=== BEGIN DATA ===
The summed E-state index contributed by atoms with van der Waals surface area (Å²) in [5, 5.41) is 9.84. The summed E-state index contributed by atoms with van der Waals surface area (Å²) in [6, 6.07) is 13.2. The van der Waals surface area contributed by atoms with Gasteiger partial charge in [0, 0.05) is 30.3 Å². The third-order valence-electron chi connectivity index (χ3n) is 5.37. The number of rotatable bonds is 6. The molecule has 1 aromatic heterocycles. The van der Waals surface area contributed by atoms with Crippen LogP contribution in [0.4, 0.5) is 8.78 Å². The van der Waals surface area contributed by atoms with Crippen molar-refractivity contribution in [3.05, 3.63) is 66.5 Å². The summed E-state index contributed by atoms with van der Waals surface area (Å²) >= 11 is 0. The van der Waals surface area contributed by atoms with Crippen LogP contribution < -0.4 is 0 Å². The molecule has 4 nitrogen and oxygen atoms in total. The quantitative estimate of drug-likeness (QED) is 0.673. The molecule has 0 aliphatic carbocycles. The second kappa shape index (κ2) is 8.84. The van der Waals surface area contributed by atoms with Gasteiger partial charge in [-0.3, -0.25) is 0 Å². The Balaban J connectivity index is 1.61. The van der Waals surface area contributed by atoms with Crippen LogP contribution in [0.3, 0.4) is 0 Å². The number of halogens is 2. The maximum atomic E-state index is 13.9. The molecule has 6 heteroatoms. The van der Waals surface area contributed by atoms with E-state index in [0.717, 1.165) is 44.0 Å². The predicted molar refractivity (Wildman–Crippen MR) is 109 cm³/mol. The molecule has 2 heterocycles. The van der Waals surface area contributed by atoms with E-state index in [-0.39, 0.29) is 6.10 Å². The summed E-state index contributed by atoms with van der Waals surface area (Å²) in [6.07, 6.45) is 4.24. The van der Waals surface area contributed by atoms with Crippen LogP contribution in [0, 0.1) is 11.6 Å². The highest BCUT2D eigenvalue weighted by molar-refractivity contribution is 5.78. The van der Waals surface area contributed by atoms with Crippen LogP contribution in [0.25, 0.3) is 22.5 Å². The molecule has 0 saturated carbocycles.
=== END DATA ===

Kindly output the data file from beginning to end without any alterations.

The summed E-state index contributed by atoms with van der Waals surface area (Å²) in [5, 5.41) is 9.84. The summed E-state index contributed by atoms with van der Waals surface area (Å²) in [6, 6.07) is 13.2. The van der Waals surface area contributed by atoms with Gasteiger partial charge in [0, 0.05) is 30.3 Å². The third-order valence-electron chi connectivity index (χ3n) is 5.37. The number of rotatable bonds is 6. The molecule has 1 aromatic heterocycles. The van der Waals surface area contributed by atoms with Crippen LogP contribution in [0.4, 0.5) is 8.78 Å². The van der Waals surface area contributed by atoms with Crippen molar-refractivity contribution in [3.05, 3.63) is 66.5 Å². The summed E-state index contributed by atoms with van der Waals surface area (Å²) >= 11 is 0. The van der Waals surface area contributed by atoms with Crippen LogP contribution < -0.4 is 0 Å². The molecule has 4 nitrogen and oxygen atoms in total. The quantitative estimate of drug-likeness (QED) is 0.673. The molecule has 0 aliphatic carbocycles. The second kappa shape index (κ2) is 8.84. The van der Waals surface area contributed by atoms with Gasteiger partial charge in [-0.3, -0.25) is 0 Å². The Balaban J connectivity index is 1.61. The van der Waals surface area contributed by atoms with Crippen LogP contribution in [0.3, 0.4) is 0 Å². The number of halogens is 2. The maximum atomic E-state index is 13.9. The molecule has 6 heteroatoms. The van der Waals surface area contributed by atoms with E-state index in [0.717, 1.165) is 44.0 Å². The predicted molar refractivity (Wildman–Crippen MR) is 109 cm³/mol. The molecule has 2 heterocycles. The van der Waals surface area contributed by atoms with E-state index in [-0.39, 0.29) is 6.10 Å². The summed E-state index contributed by atoms with van der Waals surface area (Å²) in [6.07, 6.45) is 4.24. The van der Waals surface area contributed by atoms with Crippen LogP contribution in [0, 0.1) is 11.6 Å². The highest BCUT2D eigenvalue weighted by molar-refractivity contribution is 5.78. The van der Waals surface area contributed by atoms with Crippen LogP contribution in [0.25, 0.3) is 22.5 Å². The molecule has 0 saturated carbocycles.